Hello, everyone! Today I’m reviewing Only This Beautiful Moment by Abdi Nazemian, which is out now wherever books are sold.
From the Stonewall Honor–winning author of Like a Love Story comes a sweeping story of three generations of boys in the same Iranian family. Perfect for fans of Last Night at the Telegraph Club and Darius the Great Is Not Okay.
2019. Moud is an out gay teen living in Los Angeles with his distant father, Saeed. When Moud gets the news that his grandfather in Iran is dying, he accompanies his dad to Tehran, where the revelation of family secrets will force Moud into a new understanding of his history, his culture, and himself.
1978. Saeed is an engineering student with a promising future ahead of him in Tehran. But when his parents discover his involvement in the country’s burgeoning revolution, they send him to safety in America, a country Saeed despises. And even worse—he’s forced to live with the American grandmother he never knew existed.
1939. Bobby, the son of a calculating Hollywood stage mother, lands a coveted MGM studio contract. But the fairy-tale world of glamour he’s thrust into has a dark side. Bobby is forced to hide his sexuality for fear of losing everything.
Set against the backdrop of Tehran and Los Angeles, this tale of intergenerational trauma and love is an ode to the fragile bonds of family, the hidden secrets of history, and all the beautiful moments that make us who we are today.
***Thank you to Balzer + Bray for providing a copy of the book via NetGalley. My review contains my honest thoughts about my reading experience.***
I’m honestly at a loss for words to describe how much I loved this book. It is rare for me to have nothing critical to say, but my only complaint is that I couldn’t spend even more time with this family. I devoured this book in less than a day, and I never wanted to put it down, not because it was super fast-paced or intense but because I very quickly came to care about the characters. This was a beautifully crafted story with so much to show the world, and I have no doubt it will end up on my year’s end ‘best of’ lists, possibly topping them.
This story was a compelling weave of love, trauma, history, and perseverance that spanned three generations of the same family. It was fascinating to see the three different coming-of-age stories unfold side by side, which slowly led to some powerful realizations about how each one impacted the others. The author did a great job of differentiating the voices of the main characters and making me feel transported to the settings and time periods of their teen years. I quickly came to love each of them and was equally devastated by the myriad of struggles they faced due to heartbreak, homophobia, xenophobia, political persecution, and family tensions. It is safe to say I was moved to tears many times while reading this one. There were just so many emotional moments, especially family moments, that had me drowning in my feelings. Most of all, though, I was moved by the deep well of love and hope that served as the heart of this novel, which was ever-present despite all the difficult things the characters faced.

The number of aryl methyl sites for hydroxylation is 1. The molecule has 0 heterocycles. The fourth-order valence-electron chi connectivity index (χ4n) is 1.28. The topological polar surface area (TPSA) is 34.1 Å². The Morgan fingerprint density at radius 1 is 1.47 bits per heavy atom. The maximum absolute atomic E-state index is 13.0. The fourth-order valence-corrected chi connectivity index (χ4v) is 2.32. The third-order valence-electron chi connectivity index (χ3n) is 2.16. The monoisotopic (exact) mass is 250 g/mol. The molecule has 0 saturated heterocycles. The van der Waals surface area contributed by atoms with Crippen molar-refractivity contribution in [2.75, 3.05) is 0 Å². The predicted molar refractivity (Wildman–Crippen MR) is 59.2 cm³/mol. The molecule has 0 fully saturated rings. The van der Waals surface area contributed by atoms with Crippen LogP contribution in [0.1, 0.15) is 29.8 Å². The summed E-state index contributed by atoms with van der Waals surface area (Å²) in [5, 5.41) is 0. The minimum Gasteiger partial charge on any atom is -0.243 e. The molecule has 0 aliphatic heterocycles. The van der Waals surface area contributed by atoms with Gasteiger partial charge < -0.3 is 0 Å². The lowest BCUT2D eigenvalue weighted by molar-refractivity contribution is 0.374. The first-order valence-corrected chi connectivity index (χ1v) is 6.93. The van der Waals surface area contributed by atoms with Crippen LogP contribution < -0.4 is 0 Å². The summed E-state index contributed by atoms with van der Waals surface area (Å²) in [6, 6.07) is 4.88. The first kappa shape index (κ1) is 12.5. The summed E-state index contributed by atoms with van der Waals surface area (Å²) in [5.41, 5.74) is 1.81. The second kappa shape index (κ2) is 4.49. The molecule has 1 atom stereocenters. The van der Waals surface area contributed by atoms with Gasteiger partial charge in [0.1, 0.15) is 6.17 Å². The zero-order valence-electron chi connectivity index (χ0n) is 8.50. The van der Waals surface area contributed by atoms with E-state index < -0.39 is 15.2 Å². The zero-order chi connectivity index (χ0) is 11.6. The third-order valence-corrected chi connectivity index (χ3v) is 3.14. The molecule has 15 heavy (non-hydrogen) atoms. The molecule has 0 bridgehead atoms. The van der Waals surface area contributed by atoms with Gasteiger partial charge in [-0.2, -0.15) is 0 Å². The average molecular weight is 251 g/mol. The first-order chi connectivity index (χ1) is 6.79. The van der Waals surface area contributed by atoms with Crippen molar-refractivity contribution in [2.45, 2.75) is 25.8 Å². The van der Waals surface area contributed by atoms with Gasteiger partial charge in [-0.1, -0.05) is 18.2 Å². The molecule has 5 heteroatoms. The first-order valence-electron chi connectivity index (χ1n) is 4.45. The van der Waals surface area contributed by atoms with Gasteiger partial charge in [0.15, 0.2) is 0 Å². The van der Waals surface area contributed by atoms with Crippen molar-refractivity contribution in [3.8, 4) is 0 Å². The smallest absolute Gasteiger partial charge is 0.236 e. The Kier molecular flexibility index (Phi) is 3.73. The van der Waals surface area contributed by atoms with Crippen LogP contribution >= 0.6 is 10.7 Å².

This was also a book that made me re-think many of my own preconceived notions while also shining a light on some aspects of history I didn’t know. The author did a fantastic job of bringing Tehran to life in a way I could’ve never imagined before reading this story. I don’t really ever see or hear much about the day to day life of Iranians, but this book really pulled back the curtain on life in that country and helped me understand the culture better, especially how its political systems have changed over the years and the part the U.S. played in those changes. I also liked seeing how the author drew parallels between Iran and the U.S. and illustrated that people on opposite sides of the world from radically different cultures deal with many of the same issues and struggles on both an individual and societal scale. It also shed light on what life is like for those who hold both Iranian and American identities and why it might be hard for some to reconcile the two. Overall, I learned a lot from this book, and it gave me a lot to think about.
This book also explored the similarities and differences in growing up queer both across time and cultures. It heavily emphasized the importance of having good queer mentors and role models, and I loved getting to see examples of these healthy mentorship relationships play out on the page, especially given the recent wave of anti-LGBT rhetoric about grooming. Adults who provide acceptance don’t groom children to become gay. They just give them a safe space to be themselves and learn about their identities, and this story illustrated that beautifully. The story also showed that even in conditions where they must stay hidden for safety, queer people not only exist but also thrive and carve out full and meaningful lives. I think this is important because it shows that queer people have always existed and will continue to exist even if the bigots try to erase them. Given the recent uptick in anti-LGBT legislation across the U.S., this was important, timely, and provided me with a great deal of hope for the future.
Overall, this was a beautiful story. I’ve barely touched on all the things I learned and felt because of this book. It had so many layers, and I think everyone should read it. Therefore, I rate this book 5 out of 5 stars.